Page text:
US religious leaders call for ‘free and fair election’

More than 1,000 US religious leaders, scholars and faith advocates have signed a statement calling for “a free and fair election” and urging leaders to heed “legitimate election results” regardless of who wins, reports BBC.

The signatories include senior officials from the National Association of Evangelicals, two former faith advisers to President George W. Bush, and retired megachurch pastor the Rev. Joel Hunter, who supports Joe Biden.

“America is only as strong as its people’s commitment to our democracy and the freedoms and rights it ensures,” the joint statement says.

While the statement doesn't name either presidential candidate, President Trump has been criticised in recent weeks for refusing to commit fully to a peaceful handover if his rival wins the battle for the White House.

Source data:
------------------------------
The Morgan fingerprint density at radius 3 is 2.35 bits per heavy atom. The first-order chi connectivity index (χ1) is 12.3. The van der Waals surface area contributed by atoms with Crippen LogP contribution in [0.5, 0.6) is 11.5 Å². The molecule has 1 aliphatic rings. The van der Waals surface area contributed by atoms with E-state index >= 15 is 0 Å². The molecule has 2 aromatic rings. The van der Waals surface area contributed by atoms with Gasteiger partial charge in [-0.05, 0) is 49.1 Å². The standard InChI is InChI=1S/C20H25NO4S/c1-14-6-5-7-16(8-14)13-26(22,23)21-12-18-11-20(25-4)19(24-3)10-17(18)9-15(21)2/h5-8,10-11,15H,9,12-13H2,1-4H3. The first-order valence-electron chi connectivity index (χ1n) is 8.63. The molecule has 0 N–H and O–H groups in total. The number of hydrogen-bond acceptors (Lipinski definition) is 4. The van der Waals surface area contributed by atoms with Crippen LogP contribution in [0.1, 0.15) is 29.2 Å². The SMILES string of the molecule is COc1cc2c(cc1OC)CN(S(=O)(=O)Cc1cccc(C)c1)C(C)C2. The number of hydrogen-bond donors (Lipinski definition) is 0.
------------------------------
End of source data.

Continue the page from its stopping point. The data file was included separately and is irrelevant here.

US President Donald Trump had already made two Supreme Court appointments in his first term in office, tilting the court's ideological balance to the right

Following Judge Amy Coney Barrett's confirmation on Monday night, many Democrats are worried the court's 6-3 conservative majority will have an impact on key issues for many decades to come.

But how have the nine judges - known as justices - voted during Trump's first term?

Recent cases involving abortion, LGBT rights and the insanity defence in courts have shown that justices are willing to cross ideological lines in making their judgements.

US election campaigns can start years in advance and cost billions of dollars.

Due to coronavirus, this year’s cycle looks a little different, but huge sums are still being spent ahead of 3 November.

In 2016, the US election cost an estimated $6.5bn (£5bn).